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2008 Wrap.

9th. Feb, 2009 | 12:26 am


Moved to New York, lived on West 152nd Street in Harlem, used Spanish flash cards, started a new job, took many train rides to Brooklyn, got lost on subway perhaps a dozen times, asked for directions dozens of times, got homesick often, met many new people, made many new friends.


Learned more about my job, got homesick less, went on a bar crawl, met more friends, learned how to ride the bus, survived snow in New York City, survived many conference calls and meetings, got lost on the train fewer times, took many many trips to Brooklyn.


Did taxes, got homesick a lot, regretted, then recanted regret, hated Harlem, loved Harlem, spoke more Spanish than ever (still not very much), went to Williamsburg once, judged New York Tourists, gave tourists subway directions, saw a Romanian film, went to the Patriot, had my first client meeting.


Went on a larger bar crawl, including suits, met new roommates on Craig's List, moved to Brooklyn, judged stroller moms, learned how to ride new trains, traveled to Harlem to visit my sister, loved the new Mountain Goats album, slept in a bed again, saw my parents, worked, worked, worked.


Saw the Mountain Goats in concert, had another visit from the parents, went on many walks, re-read Faulkner, loved roommates & Brooklyn, Went to New Jersey, went to many movies, drank keg beer in a backyard, went to Ellis Island.


Took a 36 hour trip to Ohio, loved summer, took trips to Harlem, got homesick for people I hadn't seen in awhile, drank Oberon, rode the B75, breathed fresh air in the park, got a New York State Driver's License.


Celebrated my birthday at the Beer Garden with many many friends from New York, went back to Ohio, loved summer, went to a funeral, re-connected with old cousins and family, got a good haircut, was hot, bought an air conditioner, was cool.


Loved New York, watched a lot of Mad Men, wished I could wear shorts to work, gained more faith in a politician who would become president.


Went to Ohio for Bluegrass, helped a friend move, went to a wedding "upstate," got better at my job, experienced more than the usual two weeks of Fall, stopped using air conditioning, lost my local bar, saw last concert in the park, ate food in K-town.


Got my local bar back, reconnected with an old friend, donated money to Barack, set up many forms at work, made meatloaf, watched debates, did many, many crossword puzzles, learned to like brussels sprouts.


Helped to elect a new president, spent Thanksgiving away from home for the first time ever, met many nice people in New Jersey, made poppyseed rolls, met up with old New York roommate, drank tequila, celebrated Brooklyn, got homesick.


Went Christmas shopping on foot, saw big New York Christmas trees, survived bitter cold, survived December at work (crazy month), went to Ohio, appreciated my family more, loved coming back to New York, read three books, spent New Year's with almost everyone in New York who I could have possibly wanted to see.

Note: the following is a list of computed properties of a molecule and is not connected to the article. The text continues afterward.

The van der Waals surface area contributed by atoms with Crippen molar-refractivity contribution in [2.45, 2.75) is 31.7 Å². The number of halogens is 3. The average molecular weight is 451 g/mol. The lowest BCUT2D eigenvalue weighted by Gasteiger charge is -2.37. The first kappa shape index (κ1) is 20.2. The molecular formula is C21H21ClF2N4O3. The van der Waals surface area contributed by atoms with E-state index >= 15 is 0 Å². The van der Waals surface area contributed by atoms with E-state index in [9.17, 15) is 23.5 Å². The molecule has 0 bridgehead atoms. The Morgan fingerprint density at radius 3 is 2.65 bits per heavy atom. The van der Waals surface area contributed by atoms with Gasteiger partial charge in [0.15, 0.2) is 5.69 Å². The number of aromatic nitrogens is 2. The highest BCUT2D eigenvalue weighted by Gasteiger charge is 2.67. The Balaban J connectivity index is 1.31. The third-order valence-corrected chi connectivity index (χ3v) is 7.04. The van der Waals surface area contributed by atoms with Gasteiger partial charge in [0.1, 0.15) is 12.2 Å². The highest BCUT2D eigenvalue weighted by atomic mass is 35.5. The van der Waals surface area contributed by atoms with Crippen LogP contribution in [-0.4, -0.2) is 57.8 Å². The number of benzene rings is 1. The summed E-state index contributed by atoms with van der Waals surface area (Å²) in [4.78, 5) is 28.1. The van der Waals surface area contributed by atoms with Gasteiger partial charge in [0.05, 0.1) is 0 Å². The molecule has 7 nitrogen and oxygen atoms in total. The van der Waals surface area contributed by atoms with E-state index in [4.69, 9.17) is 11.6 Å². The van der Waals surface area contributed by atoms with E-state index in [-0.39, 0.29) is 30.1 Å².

So it's late, but it was a good year, wrapped up here.

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4th. Nov, 2008 | 10:11 am

Voting in Brooklyn was a complete mess -- the room was too small, there weren't enough machines, it was super hot and crowded and took an hour and forty five minutes, but I did it.

Here's to hoping this all goes through without a hitch and my guy wins.

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Party Lines

28th. Aug, 2008 | 12:33 am

After watching the Democratic National Convention thus far, I'm comfortable saying that the Republican Convention is going to look like amateur night. There are no arguments to be made against the progress that the democrats are proposing at their convention. It's comical to watch commentators try to be devil's advocate, when all they can do -- and all the republican party can do, for that matter -- is point fingers and accuse those opposing them of being wrong.

And that's what they'll do. They'll listen to arguments and research, and say it's nonsense. They'll say that the American people should trust politicians to do the right thing, that they can't trust politicians who want to do what appears to be (and is) good for the people. They will say that universal healthcare will lead to poorer healthcare (healthcare fewer people will eventually need if everyone has access, btw). They will say that proposing a timetable in Iraq is admission of defeat (when the timetable is made to pass on the responsibility to the Iraqi countrymen). They will say that he is too young, too inexperienced (and they say this, because they know that these are not necessarily bad qualities).They will tell the American people that they are idiots in many words, and some will believe them. I will make it my mission to convince people that they are smart enough to vote for a candidate that not only they can trust, but a candidate that trusts them.

The time for change has come.

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New York is hard, but I think this will fit for others of you living in strange places